Archive | Europe ETFs

How Should You Address The Existing Risk Of Disastrous Loss In The Market?

The previous decade’s financial crisis did not begin in earnest until 2008. Bear Stearns. Lehman Brothers. AIG. And yet, the warning signs had appeared long beforehand. Real estate sales had turned negative on a year-over-year basis in 2006, even as prices kept climbing. Meanwhile, SPDR Select Sector Financials (XLF) logged -21% in 2007, even as [...] Continue Reading...


Stocks and Bonds: Which Asset Class Balloon Will Pop First?

In 2013, the S&P 500 closed at a record high at the same time that the 10-year U.S. Treasury bond yield closed at a record low. The reason? The Federal Reserve had been buying hundreds of millions of government bonds as part of its quantitative easing (QE) program. Indeed, back in 2013, Fed leaders determined [...] Continue Reading...


Bonds Say To Stocks, “We’re Just Not That Into You.”

Five years ago, several European countries (e.g., Portugal, Italy, Greece, etc.) appeared as if they might default on their sovereign debt obligations. Gold prices spiked. The Japanese yen soared. U.S. Treasury bond yields plummeted. And the S&P 500 fell nearly 20% before globally coordinated central bank activity resuscitated investor appetite for U.S stocks. Today, Europe appears [...] Continue Reading...


Why You May Want To Sell Into The Post-Brexit Rally

For the better part of six years, between December of 2008 and December of 2014, the Federal Reserve created hundreds of billions of electronic dollar credits to pump up asset prices (e.g., stocks, bonds, real estate. etc.). Theoretically, the subsequent wealth effect would encourage businesses to invest in their growth, consumers to spend on discretionary items [...] Continue Reading...


Zero Rate Hikes In 2016? It Still Won’t Be Enough To Help The Economy Or Stocks

According to the Goldman Sachs Current Activity Indicator (CAI), economic well-being peaked in November of 2014. The erosion from 4.1% down to 1.3% over the last 18 months demonstrates just how vulnerable the U.S. economy currently is. Not surprisingly, economic weakness has taken its toll on stock assets. The S&P 500 has not gained meaningful ground [...] Continue Reading...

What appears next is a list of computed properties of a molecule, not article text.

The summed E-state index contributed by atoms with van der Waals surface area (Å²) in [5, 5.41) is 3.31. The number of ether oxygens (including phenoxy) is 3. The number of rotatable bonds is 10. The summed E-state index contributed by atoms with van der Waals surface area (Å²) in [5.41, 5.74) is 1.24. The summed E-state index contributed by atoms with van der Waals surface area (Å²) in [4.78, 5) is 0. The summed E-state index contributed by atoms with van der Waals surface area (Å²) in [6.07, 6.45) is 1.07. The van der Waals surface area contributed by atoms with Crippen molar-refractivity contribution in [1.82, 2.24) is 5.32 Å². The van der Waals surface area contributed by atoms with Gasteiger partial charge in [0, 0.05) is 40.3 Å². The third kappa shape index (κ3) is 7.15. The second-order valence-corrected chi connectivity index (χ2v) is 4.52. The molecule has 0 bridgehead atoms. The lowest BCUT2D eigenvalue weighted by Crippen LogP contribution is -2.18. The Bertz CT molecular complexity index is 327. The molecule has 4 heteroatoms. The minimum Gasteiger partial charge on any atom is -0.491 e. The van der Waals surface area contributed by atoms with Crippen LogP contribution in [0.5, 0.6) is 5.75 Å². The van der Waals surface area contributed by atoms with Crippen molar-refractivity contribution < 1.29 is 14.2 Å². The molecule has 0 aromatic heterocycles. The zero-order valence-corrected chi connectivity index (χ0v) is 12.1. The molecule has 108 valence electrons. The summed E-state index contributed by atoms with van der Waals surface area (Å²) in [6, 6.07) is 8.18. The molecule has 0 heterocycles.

Time In The Markets, Not ‘Timing’ The Markets? At Least Know The Facts

What do China, Japan, India, England, Germany… heck, most of the significant economies around the globe, share in common? Bear market declines in stock prices of 20% or more. Several ETFs demonstrate the breadth of the global depreciation in equities. For example, SPDR EURO STOXX 50 (FEZ) illustrates the doggedness of the downtrend in Europe. [...] Continue Reading...


Why Stocks Have Gone Nowhere For 18 Months (And Counting)

Some charts are more interesting than others. For example, Rob Isbitts at Sungarden Investment Research pointed out that the three-year return for the S&P 500 has dipped below 30%. Why might that matter? When the three-year return disappointed investors with single-digit annualized gains (< 10% per year) in 2001 and again in 2008, bearish stock sell-offs came [...] Continue Reading...


Treasury Bond Yield Curve Is Telling Stock Investors To ‘Wake Up’

How dependent is the U.S. economy on stimulus by the central bank of the United States? Take a look at what has happened in the bond market since the Federal Reserve began to reduce asset purchases as part of its quantitative easing program (“QE3″) in 2014. The spread between longer-term maturity treasuries and shorter-term maturity [...] Continue Reading...


Cash-To-Debt Ratio Demonstrates Why Riskier Assets Have Limited Upside Potential

Cash on corporate balance sheets grew at a 1% pace to $1.84 trillion in 2015. That’s a record level of dollars on the books. On the other hand, debt grew at a clip of nearly 14.8% to $6.6 trillion from $5.75 trillion. That’s a 15% surge in debt obligations. In fact, American companies have grown [...] Continue Reading...


When You Exit The Stock Market, Don’t Let The Door Hit You On Your Way Out

You cannot make this stuff up. The median stock in the S&P 500 has never been more overvalued on price-to-earnings growth (PEG) and price-to-sales (P/S). On a forward price-to-earnings (P/E) basis – where profitability expectations already reflect pie-in-the-sky speculation – the median company’s shares trade in the 96th percentile. That’s pretty darn pricey! Credit Goldman [...] Continue Reading...


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